Trump’s Davos speech sought to appease business leaders. On climate change, it isolated them

When President Donald Trump took to the lectern at the World Economic Forum annual meeting in Davos, Switzerland on Tuesday and derided “the perennial prophets of doom and their predictions of the apocalypse,” there was little doubt of whom he spoke. Just an hour before Trump delivered his stump speech touting his economic bonafides, 17-year-old climate activist Greta Thunberg had gone off-script at a panel at the same event, reciting figures that indicate the world is on track to blow past dubious global warning levels in less than eight years.

“I know you don’t want to talk about this,” she said. “I assure you I will continue to repeat these numbers until you do.”

Trump’s speech recalled the criticism he’d waged at Thunberg when she was named Time magazine’s Person of the Year. Trump, who belittles climate concerns and pulled the U.S. out of the Paris Agreement, said the teen needed to chill out.

But there’s been no dialing down of Thunberg’s message in Davos, nor does it represent a fringe or alarmist view among attendees. In fact, her cry for action has picked up steam at the annual mountaintop summit, reverberating around the crowd of top government and business leaders, many of whom are newly converted to the climate crisis.

The annual meeting’s theme alone, “Stakeholders for a Cohesive and Sustainable World,” points to climate change’s steady climb up executives’ risk assessments.

Greta Thunberg seemed to be the target of President Donald Trump’s criticism of climate change activists at the WEF 2020 annual meeting in Davos on Tuesday.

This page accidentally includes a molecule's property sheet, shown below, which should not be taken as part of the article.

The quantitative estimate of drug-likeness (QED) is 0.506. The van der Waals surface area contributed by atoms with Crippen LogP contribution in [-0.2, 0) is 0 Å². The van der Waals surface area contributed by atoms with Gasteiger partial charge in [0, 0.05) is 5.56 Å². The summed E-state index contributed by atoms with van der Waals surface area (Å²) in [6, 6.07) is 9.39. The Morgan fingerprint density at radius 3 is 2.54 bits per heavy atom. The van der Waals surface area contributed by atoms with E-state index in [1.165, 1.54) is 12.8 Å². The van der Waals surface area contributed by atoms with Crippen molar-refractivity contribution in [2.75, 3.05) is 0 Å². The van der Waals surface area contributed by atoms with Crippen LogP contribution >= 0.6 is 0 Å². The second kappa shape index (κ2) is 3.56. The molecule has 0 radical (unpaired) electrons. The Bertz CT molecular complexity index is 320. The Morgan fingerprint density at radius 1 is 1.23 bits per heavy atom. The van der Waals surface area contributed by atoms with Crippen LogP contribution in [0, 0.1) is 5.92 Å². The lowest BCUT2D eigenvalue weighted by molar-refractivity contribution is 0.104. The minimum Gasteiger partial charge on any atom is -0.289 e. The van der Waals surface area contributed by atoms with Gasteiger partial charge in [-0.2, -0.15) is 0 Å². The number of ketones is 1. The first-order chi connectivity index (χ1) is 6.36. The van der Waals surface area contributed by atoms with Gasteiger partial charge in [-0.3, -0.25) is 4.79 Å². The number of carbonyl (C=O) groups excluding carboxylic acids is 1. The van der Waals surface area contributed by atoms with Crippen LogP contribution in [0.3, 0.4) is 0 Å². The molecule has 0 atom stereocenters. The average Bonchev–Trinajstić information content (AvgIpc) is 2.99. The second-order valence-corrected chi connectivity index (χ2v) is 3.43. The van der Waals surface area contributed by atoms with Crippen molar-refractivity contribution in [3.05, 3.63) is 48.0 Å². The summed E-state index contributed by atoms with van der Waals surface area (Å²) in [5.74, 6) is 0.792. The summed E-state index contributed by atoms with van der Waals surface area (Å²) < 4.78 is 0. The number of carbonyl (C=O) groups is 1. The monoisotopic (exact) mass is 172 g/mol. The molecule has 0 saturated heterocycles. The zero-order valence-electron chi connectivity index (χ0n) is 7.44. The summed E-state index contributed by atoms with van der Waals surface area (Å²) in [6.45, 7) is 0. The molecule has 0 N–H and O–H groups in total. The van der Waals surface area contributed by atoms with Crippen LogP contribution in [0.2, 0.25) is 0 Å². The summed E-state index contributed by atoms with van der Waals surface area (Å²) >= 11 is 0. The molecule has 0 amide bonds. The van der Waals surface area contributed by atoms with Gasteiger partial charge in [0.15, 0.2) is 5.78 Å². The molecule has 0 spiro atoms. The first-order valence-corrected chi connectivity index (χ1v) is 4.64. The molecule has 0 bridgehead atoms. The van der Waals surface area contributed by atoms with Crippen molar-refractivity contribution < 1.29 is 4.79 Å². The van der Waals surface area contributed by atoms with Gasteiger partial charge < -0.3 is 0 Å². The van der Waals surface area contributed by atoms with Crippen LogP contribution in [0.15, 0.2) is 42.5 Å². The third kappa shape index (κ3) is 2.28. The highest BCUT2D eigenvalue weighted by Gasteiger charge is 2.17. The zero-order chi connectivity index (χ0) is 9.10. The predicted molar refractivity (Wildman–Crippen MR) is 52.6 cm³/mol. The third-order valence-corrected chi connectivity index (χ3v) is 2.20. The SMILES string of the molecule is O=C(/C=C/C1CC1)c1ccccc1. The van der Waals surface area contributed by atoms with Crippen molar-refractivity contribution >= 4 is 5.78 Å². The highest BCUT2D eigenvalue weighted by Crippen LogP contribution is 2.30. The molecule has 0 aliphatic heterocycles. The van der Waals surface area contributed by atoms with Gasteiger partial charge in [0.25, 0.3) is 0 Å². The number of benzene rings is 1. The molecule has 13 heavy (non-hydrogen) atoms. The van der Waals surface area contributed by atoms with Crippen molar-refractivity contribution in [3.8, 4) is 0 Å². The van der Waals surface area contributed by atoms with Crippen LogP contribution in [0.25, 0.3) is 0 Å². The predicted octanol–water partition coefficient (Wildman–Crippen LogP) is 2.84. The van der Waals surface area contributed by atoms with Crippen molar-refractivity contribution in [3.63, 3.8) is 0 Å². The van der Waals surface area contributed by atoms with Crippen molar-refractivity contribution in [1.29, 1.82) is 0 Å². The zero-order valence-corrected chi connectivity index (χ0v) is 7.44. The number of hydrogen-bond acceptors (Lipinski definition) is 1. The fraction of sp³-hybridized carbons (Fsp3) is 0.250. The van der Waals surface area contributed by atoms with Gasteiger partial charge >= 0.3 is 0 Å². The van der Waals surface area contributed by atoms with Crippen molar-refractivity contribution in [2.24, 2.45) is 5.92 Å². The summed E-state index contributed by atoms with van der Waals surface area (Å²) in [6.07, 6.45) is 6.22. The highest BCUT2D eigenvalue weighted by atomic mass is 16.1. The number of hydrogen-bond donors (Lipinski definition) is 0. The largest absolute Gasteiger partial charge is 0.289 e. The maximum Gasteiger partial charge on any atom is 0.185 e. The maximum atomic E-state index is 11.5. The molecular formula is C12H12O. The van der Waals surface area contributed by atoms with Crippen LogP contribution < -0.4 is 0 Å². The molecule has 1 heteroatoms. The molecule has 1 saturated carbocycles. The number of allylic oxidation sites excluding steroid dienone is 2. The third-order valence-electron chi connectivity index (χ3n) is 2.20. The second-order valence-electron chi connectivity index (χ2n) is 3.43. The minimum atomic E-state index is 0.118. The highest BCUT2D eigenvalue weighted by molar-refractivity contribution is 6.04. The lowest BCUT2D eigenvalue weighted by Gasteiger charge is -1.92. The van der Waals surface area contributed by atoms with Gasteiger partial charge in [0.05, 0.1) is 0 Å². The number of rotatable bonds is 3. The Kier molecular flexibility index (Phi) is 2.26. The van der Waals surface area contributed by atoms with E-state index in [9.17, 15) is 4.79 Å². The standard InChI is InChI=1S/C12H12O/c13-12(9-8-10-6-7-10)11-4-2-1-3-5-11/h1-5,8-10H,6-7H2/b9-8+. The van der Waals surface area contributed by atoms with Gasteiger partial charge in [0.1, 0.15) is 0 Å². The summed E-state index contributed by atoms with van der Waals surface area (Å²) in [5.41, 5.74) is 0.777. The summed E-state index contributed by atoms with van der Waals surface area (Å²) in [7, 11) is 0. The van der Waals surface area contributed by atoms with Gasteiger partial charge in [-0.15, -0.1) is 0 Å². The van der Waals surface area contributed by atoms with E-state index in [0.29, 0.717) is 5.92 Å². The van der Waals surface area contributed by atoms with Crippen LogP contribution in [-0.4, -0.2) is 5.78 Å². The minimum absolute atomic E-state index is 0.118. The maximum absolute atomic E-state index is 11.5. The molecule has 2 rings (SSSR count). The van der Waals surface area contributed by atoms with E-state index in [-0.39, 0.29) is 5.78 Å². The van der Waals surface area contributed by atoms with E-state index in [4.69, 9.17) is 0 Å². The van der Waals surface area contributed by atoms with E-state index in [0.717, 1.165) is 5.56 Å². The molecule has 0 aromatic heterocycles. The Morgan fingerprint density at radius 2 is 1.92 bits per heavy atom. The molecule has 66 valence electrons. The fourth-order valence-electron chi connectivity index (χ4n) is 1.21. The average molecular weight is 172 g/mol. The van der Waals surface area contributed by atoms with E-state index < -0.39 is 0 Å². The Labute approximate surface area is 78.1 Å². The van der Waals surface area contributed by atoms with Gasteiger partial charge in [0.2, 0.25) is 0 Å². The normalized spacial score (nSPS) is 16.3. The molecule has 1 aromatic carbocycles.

Last week, BlackRock CEO Larry Fink issued a letter to fellow chief executives in which he said his firm would weigh environmental sustainability in making investment decisions. “It’s very clear, we in the capital markets, we bring risks forward,” he said at a Bloomberg event in Davos on Tuesday. “We don’t wait until the risk is in front of us.” In explaining the timing of his decision, he cited a barrage of client questions about framing a portfolio around climate change considerations. “[M]ore and more people are believing in some form of the [climate change] science if not all the science,” he said.

Likewise, Microsoft last week pledged to become carbon negative by 2030 as part of a wider sustainability push.

Questions remain about the feasibility of both commitments, but nevertheless they’re indicative of business’s speedy pivot to align itself with action on climate change. The economic implications of environmental catastrophes and pressure from younger generations of employees are accelerating the trend, KPMG CEO Lynne Doughtie told Fortune.

But as business examines its role in climate change, as well as possible solutions, it’s also coming to the realization that unilateral action isn’t enough.

“I take a lot of blame as a private company, but I can’t do it alone,” Zurich Insurance CEO Mario Greco said in a panel discussion in Davos. He said insurance firms had the “tough job” of deciding what to underwrite “based on ethical standards” and “compliance with the Paris agreement.”

“We don’t know exactly how the [insurance] industry should restructure itself; we’re not supposed to do that,” Greco said. Insurers are left to stop funding—a “brutal reaction to a market displacement,” he said. A global agreement on such matters is a potential solution, Greco added, but “a global agreement, if anything these days, is almost unthinkable.”

Fink also expressed skepticism that governments would intervene in meaningful ways.

“[G]overnments are so focused on electioneering and two-year election cycles, four-year election cycles, that we’re not seeing any true long-term planning,” he said. Climate change, Fink said, “requires real planning…climate change is not something that the Federal Reserve and all the central banks are going to be able to fix.” Rather, he said, “[I]t’s going to be fixed by a combination of public and private…and it’s going to require a great dialogue on moving this forward.”

On Tuesday, that kind of cooperation seemed a long way off—at least as far as the U.S. is concerned. In addition to ridiculing those who fear the climate crisis, Trump didn’t mention the words “climate change” at all—or, for that matter, how his government might help business address it.

For more coverage of the 2020 World Economic Forum annual meeting, click here.

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